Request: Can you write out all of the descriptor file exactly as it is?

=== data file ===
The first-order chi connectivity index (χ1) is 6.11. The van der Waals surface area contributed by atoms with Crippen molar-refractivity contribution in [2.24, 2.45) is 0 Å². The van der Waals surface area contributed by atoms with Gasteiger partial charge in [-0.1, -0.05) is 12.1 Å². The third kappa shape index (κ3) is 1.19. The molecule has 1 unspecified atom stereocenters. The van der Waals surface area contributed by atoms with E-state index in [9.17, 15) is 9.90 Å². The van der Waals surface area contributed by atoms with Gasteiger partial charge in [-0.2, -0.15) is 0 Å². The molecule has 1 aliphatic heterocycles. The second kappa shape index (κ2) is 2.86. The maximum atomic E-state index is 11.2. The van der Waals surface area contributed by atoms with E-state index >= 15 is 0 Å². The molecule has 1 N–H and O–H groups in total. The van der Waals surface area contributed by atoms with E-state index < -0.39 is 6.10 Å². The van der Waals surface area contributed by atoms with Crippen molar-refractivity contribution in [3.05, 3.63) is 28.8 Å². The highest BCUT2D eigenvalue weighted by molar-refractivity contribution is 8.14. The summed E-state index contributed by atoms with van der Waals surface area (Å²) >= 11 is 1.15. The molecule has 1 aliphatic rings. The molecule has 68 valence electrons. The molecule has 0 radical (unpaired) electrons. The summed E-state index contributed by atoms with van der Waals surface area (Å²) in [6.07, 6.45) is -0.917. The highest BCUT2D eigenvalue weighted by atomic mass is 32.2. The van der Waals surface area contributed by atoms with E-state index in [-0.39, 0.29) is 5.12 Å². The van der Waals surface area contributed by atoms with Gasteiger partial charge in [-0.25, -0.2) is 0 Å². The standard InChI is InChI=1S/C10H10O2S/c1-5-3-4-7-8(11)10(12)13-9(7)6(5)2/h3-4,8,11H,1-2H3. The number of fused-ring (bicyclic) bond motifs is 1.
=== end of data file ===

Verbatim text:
The first-order chi connectivity index (χ1) is 6.11. The van der Waals surface area contributed by atoms with Crippen molar-refractivity contribution in [2.24, 2.45) is 0 Å². The van der Waals surface area contributed by atoms with Gasteiger partial charge in [-0.1, -0.05) is 12.1 Å². The third kappa shape index (κ3) is 1.19. The molecule has 1 unspecified atom stereocenters. The van der Waals surface area contributed by atoms with E-state index in [9.17, 15) is 9.90 Å². The van der Waals surface area contributed by atoms with Gasteiger partial charge in [-0.2, -0.15) is 0 Å². The molecule has 1 aliphatic heterocycles. The second kappa shape index (κ2) is 2.86. The maximum atomic E-state index is 11.2. The van der Waals surface area contributed by atoms with E-state index >= 15 is 0 Å². The molecule has 1 N–H and O–H groups in total. The van der Waals surface area contributed by atoms with E-state index < -0.39 is 6.10 Å². The van der Waals surface area contributed by atoms with Crippen molar-refractivity contribution in [3.05, 3.63) is 28.8 Å². The highest BCUT2D eigenvalue weighted by molar-refractivity contribution is 8.14. The summed E-state index contributed by atoms with van der Waals surface area (Å²) >= 11 is 1.15. The molecule has 1 aliphatic rings. The molecule has 68 valence electrons. The molecule has 0 radical (unpaired) electrons. The summed E-state index contributed by atoms with van der Waals surface area (Å²) in [6.07, 6.45) is -0.917. The highest BCUT2D eigenvalue weighted by atomic mass is 32.2. The van der Waals surface area contributed by atoms with E-state index in [-0.39, 0.29) is 5.12 Å². The van der Waals surface area contributed by atoms with Gasteiger partial charge in [-0.25, -0.2) is 0 Å². The standard InChI is InChI=1S/C10H10O2S/c1-5-3-4-7-8(11)10(12)13-9(7)6(5)2/h3-4,8,11H,1-2H3. The number of fused-ring (bicyclic) bond motifs is 1.